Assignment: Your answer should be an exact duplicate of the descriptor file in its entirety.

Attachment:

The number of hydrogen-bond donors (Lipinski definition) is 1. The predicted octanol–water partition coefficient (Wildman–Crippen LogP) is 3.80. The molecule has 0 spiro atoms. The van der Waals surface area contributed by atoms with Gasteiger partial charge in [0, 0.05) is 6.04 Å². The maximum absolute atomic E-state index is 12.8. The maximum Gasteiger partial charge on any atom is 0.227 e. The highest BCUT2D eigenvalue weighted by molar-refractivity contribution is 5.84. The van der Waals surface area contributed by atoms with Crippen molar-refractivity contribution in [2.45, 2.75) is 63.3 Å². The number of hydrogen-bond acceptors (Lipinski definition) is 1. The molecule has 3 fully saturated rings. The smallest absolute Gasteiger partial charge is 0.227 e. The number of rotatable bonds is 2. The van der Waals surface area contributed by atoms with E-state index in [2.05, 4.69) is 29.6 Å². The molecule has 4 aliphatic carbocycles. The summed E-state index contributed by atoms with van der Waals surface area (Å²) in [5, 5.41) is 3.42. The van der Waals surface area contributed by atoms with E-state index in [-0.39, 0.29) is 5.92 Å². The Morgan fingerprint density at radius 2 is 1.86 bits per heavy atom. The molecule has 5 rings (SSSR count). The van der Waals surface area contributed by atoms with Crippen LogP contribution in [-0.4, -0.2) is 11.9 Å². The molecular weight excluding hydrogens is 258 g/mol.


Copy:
The number of hydrogen-bond donors (Lipinski definition) is 1. The predicted octanol–water partition coefficient (Wildman–Crippen LogP) is 3.80. The molecule has 0 spiro atoms. The van der Waals surface area contributed by atoms with Gasteiger partial charge in [0, 0.05) is 6.04 Å². The maximum absolute atomic E-state index is 12.8. The maximum Gasteiger partial charge on any atom is 0.227 e. The highest BCUT2D eigenvalue weighted by molar-refractivity contribution is 5.84. The van der Waals surface area contributed by atoms with Crippen molar-refractivity contribution in [2.45, 2.75) is 63.3 Å². The number of hydrogen-bond acceptors (Lipinski definition) is 1. The molecule has 3 fully saturated rings. The smallest absolute Gasteiger partial charge is 0.227 e. The number of rotatable bonds is 2. The van der Waals surface area contributed by atoms with E-state index in [2.05, 4.69) is 29.6 Å². The molecule has 4 aliphatic carbocycles. The summed E-state index contributed by atoms with van der Waals surface area (Å²) in [5, 5.41) is 3.42. The van der Waals surface area contributed by atoms with E-state index in [-0.39, 0.29) is 5.92 Å². The Morgan fingerprint density at radius 2 is 1.86 bits per heavy atom. The molecule has 5 rings (SSSR count). The van der Waals surface area contributed by atoms with Crippen LogP contribution in [-0.4, -0.2) is 11.9 Å². The molecular weight excluding hydrogens is 258 g/mol.